Frontage of a cafe

Town Walk

Starting at Beresford Street Kitchen

A short stroll through Town to discover some hidden gems of historic St Helier

Walk Details

  • 30 Minutes
  • Starts at: Beresford Street Kitchen
  • Ends at: Beresford Street Kitchen
  • 1 Mile
  • Beginner
Parking at Minden Place car park
From the entrance of Beresford Street Kitchen turn right.

Walk a few paces and take the entrance on your right into  the Fish Market. Beresford Market, now known as the Fish Market, was built in 1841 and has  reduced in size compared to the original building. The market was named  after William Beresford, the first Viscount of Jersey. The Beresford Street  entrance is a great example of Victorian public architecture.

Frontage of a cafe

Beresford Street Kitchen

Walk through the Fish Market and exit on the far side,  turning right.

Across the road stands Minden Place car park. This land was once owned  by the Le Geyt family and was named in honour of William Le Geyt, Jersey’s  first Postmaster, who fought in the Battle of Minden of 1759. The car park  was built on the site of the Victorian Cattle Market. The pub to the right of  the car park entrance is one of St Helier’s earliest hotel inns and dates from  the late Georgian period.

Cross at the traffic lights to the corner of Minden Place and  head north on Bath Street. Take the first left into Minden Street.

The music shop on the corner occupies an attractive Victorian building.  Minden Street has a rare example of a 19th century warehouse on the  left and the Salvation Army’s assembly rooms and citadel on the right.

The Salvation Army is a Christian church and charity that was founded  in London in 1864 and continues to serve the community from these  buildings today.

Walk to the end of the road and turn right onto Burrard Street.  Take the second right into Halkett Place.

Walk past the Library and on the left there is stone plaque in the pavement  outside number 101 Halkett Place where Florence Rowe was born.  She married Jesse Boot, of Boots the Chemist, and in their retirement  the couple made many gifts to the Island including the Glass Church,  Coronation Park and FB Fields.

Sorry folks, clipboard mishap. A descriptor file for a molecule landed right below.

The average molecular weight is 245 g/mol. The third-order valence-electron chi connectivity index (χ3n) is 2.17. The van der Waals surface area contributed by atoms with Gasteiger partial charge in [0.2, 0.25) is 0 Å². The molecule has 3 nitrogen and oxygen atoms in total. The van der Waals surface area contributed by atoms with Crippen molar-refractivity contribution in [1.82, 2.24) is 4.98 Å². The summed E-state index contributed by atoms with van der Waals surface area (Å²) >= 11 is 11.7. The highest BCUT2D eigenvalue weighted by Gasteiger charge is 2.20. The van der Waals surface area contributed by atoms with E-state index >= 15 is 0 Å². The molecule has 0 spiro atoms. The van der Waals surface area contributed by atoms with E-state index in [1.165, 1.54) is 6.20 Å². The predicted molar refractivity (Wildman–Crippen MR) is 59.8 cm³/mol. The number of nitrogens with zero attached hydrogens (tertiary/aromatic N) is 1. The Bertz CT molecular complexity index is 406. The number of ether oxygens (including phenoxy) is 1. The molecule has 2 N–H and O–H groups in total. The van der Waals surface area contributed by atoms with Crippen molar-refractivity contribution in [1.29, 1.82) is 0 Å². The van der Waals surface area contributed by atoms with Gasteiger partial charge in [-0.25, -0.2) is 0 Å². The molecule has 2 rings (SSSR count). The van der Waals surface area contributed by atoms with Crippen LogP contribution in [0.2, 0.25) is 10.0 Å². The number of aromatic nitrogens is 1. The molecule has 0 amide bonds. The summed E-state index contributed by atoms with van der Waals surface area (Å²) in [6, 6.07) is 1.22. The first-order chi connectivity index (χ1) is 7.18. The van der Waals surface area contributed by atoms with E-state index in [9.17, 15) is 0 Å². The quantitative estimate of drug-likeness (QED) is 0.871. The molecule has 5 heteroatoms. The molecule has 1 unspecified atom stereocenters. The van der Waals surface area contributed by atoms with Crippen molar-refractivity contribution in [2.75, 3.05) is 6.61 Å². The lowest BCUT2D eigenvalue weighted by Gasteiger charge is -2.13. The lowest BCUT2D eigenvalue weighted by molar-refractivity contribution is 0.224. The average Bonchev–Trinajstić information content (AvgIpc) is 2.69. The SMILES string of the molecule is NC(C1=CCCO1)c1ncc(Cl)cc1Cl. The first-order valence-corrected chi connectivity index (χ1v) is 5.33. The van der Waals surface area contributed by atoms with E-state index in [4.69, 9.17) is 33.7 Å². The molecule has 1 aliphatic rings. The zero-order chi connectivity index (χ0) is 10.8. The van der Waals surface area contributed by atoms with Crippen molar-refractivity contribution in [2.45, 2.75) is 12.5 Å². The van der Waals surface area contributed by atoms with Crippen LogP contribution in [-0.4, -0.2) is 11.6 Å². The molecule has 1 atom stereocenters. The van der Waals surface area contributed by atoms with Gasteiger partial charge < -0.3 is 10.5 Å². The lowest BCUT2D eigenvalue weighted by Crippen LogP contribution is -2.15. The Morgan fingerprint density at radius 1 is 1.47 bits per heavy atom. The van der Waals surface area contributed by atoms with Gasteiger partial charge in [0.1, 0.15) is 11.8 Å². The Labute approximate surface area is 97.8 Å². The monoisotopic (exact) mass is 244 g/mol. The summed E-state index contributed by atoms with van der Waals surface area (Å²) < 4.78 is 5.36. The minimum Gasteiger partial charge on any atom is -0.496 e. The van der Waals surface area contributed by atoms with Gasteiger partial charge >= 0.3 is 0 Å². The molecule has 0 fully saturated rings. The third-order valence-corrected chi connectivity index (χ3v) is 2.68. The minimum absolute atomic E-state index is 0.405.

Walk towards Wesley Grove Methodist Church.
A plaque set in wall to mark Florence Rowe

Memorial Plaque for Florence Rowe

Wesley Grove was built by the French speaking Methodists of St Helier and  opened in 1847. They had been meeting since 1790 when Methodism was  a relatively new religion to the Island. By 1838 there was a Methodist chapel  in every parish and it became the most active religious movement in Jersey  in the nineteenth century.

Walk through the small car park to the left of the Church and  turn left onto Vauxhall Street.  On the right you have an imposing pair of townhouses with the name  Brussels Place inscribed on a pediment. St Helier expanded rapidly in the  early 19th century and Brussels Place was one of the first buildings in this  newly-laid out street on the outskirts of the Town. On the left you have  some more modest 19th century houses retaining many original features.

At the end of the road you can see the Jersey Baptist Church.

Take the first left into Duhamel Place, The attractive terrace of houses on the right was built around 1840.

Jersey Terraced housing

Duhamel Place

Take the first right into Duhamel Street and at the end of the  road turn left onto New Street.